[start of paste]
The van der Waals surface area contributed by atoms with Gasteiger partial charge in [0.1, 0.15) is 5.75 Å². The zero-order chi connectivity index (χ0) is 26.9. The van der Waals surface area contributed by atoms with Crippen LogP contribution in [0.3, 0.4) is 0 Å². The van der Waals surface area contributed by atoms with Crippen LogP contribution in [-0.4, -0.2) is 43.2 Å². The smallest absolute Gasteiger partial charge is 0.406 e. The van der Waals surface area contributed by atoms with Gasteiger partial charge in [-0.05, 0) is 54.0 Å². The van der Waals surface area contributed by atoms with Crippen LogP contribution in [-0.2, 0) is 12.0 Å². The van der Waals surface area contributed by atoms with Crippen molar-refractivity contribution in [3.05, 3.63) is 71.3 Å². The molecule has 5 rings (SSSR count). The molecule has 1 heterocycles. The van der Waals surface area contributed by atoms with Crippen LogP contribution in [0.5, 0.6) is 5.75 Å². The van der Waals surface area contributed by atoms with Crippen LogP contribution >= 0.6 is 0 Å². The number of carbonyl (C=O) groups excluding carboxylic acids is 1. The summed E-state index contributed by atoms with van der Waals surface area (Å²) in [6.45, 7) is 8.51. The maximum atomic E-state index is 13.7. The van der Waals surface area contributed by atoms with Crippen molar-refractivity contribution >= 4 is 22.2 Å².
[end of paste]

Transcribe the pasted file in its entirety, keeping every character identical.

The van der Waals surface area contributed by atoms with Gasteiger partial charge in [0.1, 0.15) is 5.75 Å². The zero-order chi connectivity index (χ0) is 26.9. The van der Waals surface area contributed by atoms with Crippen LogP contribution in [0.3, 0.4) is 0 Å². The van der Waals surface area contributed by atoms with Crippen LogP contribution in [-0.4, -0.2) is 43.2 Å². The smallest absolute Gasteiger partial charge is 0.406 e. The van der Waals surface area contributed by atoms with Gasteiger partial charge in [-0.05, 0) is 54.0 Å². The van der Waals surface area contributed by atoms with Crippen LogP contribution in [-0.2, 0) is 12.0 Å². The van der Waals surface area contributed by atoms with Crippen molar-refractivity contribution in [3.05, 3.63) is 71.3 Å². The molecule has 5 rings (SSSR count). The molecule has 1 heterocycles. The van der Waals surface area contributed by atoms with Crippen LogP contribution in [0.5, 0.6) is 5.75 Å². The van der Waals surface area contributed by atoms with Crippen LogP contribution >= 0.6 is 0 Å². The number of carbonyl (C=O) groups excluding carboxylic acids is 1. The summed E-state index contributed by atoms with van der Waals surface area (Å²) in [6.45, 7) is 8.51. The maximum atomic E-state index is 13.7. The van der Waals surface area contributed by atoms with Crippen molar-refractivity contribution >= 4 is 22.2 Å².